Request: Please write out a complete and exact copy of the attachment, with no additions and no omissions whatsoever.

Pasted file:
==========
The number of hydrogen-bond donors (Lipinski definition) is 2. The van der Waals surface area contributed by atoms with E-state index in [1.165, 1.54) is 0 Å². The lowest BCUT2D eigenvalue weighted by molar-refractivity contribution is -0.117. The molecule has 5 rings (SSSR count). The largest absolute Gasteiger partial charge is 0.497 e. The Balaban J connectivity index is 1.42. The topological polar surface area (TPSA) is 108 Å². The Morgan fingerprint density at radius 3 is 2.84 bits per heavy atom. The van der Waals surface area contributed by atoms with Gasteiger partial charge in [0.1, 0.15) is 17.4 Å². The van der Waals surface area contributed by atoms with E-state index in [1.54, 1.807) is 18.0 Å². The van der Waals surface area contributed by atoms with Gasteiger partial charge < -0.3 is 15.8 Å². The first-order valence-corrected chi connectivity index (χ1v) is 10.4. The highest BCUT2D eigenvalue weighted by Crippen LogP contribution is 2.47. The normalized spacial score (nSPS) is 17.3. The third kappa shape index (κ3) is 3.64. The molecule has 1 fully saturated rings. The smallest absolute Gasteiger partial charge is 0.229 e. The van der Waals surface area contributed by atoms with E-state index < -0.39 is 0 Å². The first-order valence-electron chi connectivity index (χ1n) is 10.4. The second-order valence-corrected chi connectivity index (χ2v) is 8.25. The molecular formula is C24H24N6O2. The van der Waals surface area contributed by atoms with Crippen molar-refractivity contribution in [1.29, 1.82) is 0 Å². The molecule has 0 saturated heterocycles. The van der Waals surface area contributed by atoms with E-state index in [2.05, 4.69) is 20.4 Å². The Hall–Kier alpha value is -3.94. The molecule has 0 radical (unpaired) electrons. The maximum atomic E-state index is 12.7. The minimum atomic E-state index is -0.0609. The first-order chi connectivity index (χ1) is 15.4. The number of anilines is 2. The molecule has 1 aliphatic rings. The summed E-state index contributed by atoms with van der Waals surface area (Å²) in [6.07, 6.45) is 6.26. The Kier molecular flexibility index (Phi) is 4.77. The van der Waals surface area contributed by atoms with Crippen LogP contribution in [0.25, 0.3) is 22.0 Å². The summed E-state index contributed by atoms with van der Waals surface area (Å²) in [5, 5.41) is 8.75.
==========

The number of hydrogen-bond donors (Lipinski definition) is 2. The van der Waals surface area contributed by atoms with E-state index in [1.165, 1.54) is 0 Å². The lowest BCUT2D eigenvalue weighted by molar-refractivity contribution is -0.117. The molecule has 5 rings (SSSR count). The largest absolute Gasteiger partial charge is 0.497 e. The Balaban J connectivity index is 1.42. The topological polar surface area (TPSA) is 108 Å². The Morgan fingerprint density at radius 3 is 2.84 bits per heavy atom. The van der Waals surface area contributed by atoms with Gasteiger partial charge in [0.1, 0.15) is 17.4 Å². The van der Waals surface area contributed by atoms with E-state index in [1.54, 1.807) is 18.0 Å². The van der Waals surface area contributed by atoms with Gasteiger partial charge < -0.3 is 15.8 Å². The first-order valence-corrected chi connectivity index (χ1v) is 10.4. The highest BCUT2D eigenvalue weighted by Crippen LogP contribution is 2.47. The normalized spacial score (nSPS) is 17.3. The third kappa shape index (κ3) is 3.64. The molecule has 1 fully saturated rings. The smallest absolute Gasteiger partial charge is 0.229 e. The van der Waals surface area contributed by atoms with E-state index < -0.39 is 0 Å². The first-order valence-electron chi connectivity index (χ1n) is 10.4. The second-order valence-corrected chi connectivity index (χ2v) is 8.25. The molecular formula is C24H24N6O2. The van der Waals surface area contributed by atoms with Crippen molar-refractivity contribution in [1.29, 1.82) is 0 Å². The molecule has 0 saturated heterocycles. The van der Waals surface area contributed by atoms with E-state index in [2.05, 4.69) is 20.4 Å². The Hall–Kier alpha value is -3.94. The molecule has 0 radical (unpaired) electrons. The maximum atomic E-state index is 12.7. The minimum atomic E-state index is -0.0609. The first-order chi connectivity index (χ1) is 15.4. The number of anilines is 2. The molecule has 1 aliphatic rings. The summed E-state index contributed by atoms with van der Waals surface area (Å²) in [6.07, 6.45) is 6.26. The Kier molecular flexibility index (Phi) is 4.77. The van der Waals surface area contributed by atoms with Crippen LogP contribution in [0.25, 0.3) is 22.0 Å². The summed E-state index contributed by atoms with van der Waals surface area (Å²) in [5, 5.41) is 8.75.